Both rice and quinoa are versatile grains, quick to prepare and easy to digest. The unique fragrance of Basmati rice, which has been attributed to the special soil in which it is grown, pairs well with the nutty texture of quinoa, a protein-rich ancient grain from the Incas of Peru. Both grains take just about fifteen minutes to cook, and the sticky texture of the rice compliments the nuttiness of quinoa perfectly.
In a sauce pan with a tight-fitting lid, bring water to a boil. Add the rice and quinoa, optional oil and salt. Stir the mixture gently, cover, and bring the water to a second boil. Reduce the heat to low and simmer gently for 15 minutes.
Uncover and check to see that the grains are cooked. If the grains are not soft when pinched between your fingers, add a few spoonful of water, cover again, and turn off the heat. In five minutes, the steam in the pot will finish cooking the grains completely.
Next spread out the cooked grains onto a platter to cool them completely (unless you are using leftover and refrigerated cooked grains). You need approximately two cups of cooked grains for this recipe.
If you wish to cook a bigger batch of rice and quinoa, just double the amount of water and grains, they will still cook in 15 minutes. Unused cooked grains can be refrigerated for future use.
Method for Making Dough
Wash the leafy greens and drain them thoroughly. Chop the leafy greens finely with a sharp knife or in the food processor using the pulse button very briefly.
Place the chopped greens in a mixing bowl and combine with the cooked grains, coriander powder, cumin seeds, garlic and salt. Then add the garbanzo flour or the millet flour, a few spoons at a time to form the dough. The dough will be sticky but it will start to form into a solid mass as you add more flour. If you are using previously cooked and refrigerated grains, the mixture may be dry and will need a few tablespoons of water to make the dough.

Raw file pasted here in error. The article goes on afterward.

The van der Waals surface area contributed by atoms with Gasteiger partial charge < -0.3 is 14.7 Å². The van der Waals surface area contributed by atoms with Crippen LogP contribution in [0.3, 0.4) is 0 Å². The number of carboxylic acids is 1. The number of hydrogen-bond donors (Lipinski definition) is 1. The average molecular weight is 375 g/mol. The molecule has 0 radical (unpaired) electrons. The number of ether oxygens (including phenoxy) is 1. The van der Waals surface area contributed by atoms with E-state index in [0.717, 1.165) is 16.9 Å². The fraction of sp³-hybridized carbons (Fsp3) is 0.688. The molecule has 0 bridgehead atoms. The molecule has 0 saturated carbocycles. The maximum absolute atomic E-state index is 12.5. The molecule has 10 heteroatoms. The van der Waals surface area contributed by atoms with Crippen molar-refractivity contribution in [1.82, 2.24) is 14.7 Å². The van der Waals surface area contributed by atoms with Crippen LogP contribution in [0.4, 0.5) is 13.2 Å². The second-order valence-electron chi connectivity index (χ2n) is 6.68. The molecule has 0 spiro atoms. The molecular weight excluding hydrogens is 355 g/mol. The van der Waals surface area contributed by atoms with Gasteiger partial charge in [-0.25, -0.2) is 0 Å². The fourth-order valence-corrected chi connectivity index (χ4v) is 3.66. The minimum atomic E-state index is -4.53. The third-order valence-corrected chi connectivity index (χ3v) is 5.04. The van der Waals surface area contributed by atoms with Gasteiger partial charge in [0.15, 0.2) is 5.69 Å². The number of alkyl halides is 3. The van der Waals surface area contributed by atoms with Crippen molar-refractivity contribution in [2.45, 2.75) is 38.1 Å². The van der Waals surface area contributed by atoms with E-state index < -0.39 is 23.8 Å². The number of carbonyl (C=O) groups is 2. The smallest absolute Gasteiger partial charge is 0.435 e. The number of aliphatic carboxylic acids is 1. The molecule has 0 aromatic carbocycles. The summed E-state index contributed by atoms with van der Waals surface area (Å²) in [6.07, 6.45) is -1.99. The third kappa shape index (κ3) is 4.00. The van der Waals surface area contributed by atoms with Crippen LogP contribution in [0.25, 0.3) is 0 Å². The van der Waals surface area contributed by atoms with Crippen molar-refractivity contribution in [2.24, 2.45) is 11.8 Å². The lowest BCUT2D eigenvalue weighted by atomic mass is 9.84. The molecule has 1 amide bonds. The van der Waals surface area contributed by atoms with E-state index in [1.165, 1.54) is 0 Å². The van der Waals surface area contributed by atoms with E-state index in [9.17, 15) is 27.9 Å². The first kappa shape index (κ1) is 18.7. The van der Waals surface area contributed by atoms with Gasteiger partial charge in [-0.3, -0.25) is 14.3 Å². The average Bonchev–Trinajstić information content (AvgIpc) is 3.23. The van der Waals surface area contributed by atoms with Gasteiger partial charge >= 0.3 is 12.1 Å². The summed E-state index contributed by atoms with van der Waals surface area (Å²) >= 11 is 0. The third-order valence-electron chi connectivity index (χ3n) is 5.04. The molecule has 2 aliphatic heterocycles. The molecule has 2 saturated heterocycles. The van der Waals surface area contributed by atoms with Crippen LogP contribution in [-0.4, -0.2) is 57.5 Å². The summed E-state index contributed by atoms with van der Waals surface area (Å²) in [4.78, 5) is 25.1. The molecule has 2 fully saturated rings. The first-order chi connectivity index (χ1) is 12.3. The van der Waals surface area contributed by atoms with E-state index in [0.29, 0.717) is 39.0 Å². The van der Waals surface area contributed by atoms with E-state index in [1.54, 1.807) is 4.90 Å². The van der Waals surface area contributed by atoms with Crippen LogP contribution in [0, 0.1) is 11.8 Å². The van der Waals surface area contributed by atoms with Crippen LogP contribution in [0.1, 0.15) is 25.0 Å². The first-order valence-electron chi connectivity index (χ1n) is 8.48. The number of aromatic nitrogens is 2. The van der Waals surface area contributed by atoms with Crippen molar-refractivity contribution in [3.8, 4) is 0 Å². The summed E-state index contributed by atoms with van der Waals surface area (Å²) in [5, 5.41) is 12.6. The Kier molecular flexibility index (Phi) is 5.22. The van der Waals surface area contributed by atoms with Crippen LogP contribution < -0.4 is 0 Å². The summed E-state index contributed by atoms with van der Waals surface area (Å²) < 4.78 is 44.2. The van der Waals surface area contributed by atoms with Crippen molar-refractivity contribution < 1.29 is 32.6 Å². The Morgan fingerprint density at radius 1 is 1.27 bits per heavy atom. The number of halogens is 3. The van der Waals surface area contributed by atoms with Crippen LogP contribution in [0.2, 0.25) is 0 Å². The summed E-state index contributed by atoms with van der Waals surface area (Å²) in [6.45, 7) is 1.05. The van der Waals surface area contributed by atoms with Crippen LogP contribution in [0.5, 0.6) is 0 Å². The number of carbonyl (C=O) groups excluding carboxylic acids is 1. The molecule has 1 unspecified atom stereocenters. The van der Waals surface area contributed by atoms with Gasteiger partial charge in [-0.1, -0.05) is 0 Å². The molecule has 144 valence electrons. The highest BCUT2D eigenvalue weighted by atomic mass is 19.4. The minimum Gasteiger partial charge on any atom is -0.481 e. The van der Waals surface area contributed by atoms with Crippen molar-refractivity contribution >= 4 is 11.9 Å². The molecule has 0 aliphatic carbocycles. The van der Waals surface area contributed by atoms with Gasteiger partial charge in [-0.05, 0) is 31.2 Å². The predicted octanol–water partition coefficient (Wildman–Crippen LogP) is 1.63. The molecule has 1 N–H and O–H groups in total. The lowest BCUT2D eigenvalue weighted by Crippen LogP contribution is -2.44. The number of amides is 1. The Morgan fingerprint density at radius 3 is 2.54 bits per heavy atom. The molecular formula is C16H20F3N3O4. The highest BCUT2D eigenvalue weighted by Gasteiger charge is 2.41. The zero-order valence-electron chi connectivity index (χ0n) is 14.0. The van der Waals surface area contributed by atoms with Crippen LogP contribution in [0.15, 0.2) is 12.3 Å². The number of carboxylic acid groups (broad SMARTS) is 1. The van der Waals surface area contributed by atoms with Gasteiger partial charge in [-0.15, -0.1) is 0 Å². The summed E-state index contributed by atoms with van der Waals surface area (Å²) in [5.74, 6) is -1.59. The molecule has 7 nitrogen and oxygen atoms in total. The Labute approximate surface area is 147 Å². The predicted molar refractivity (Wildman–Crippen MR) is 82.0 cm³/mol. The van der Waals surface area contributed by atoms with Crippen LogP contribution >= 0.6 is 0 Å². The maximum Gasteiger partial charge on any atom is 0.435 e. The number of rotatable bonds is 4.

When the dough is formed into a ball, sprinkle two tablespoons of flour on a cutting board. Roll the ball in it to dust the surface of the dough with flour. Then apply a small amount of oil all over the surface of the ball. Cover the bowl of dough with a damp cloth until ready to roll the dhebra.
To form the dhebra, divide the dough into six equal portions. Using the palm of your hand, press each piece into a flat circle. Lay each circle on a lightly floured surface and, with a rolling pin, roll the circle out to 4” to 5” in diameter. After you have rolled out two dhebra, you can begin frying them. Keep the remaining dough under a damp towel.
To fry the dhebra, heat a skillet over medium heat and place one of the rolled discs in the hot pan. Cook for a minute, and flip it to cook the other side. Spread a teaspoon of oil all over the surface of the dhebra, flip again and cook for a minute.
Next, spread the same amount of oil on the other side, and cook for a few more minutes. Continue to cook on both sides, turning the dhebra several times until the surface turns brown and blisters begin to form. Repeat this process to cook the rest.
Keep the dhebras warm under a tea towel until ready to serve. Dhebras are delicious served cold, at room temperature, or reheated in the oven at 200 degrees for a few minutes. Serve them with a curry, soup or salad. Dhebrasmake good companions for a picnic, pot-luck or any meal.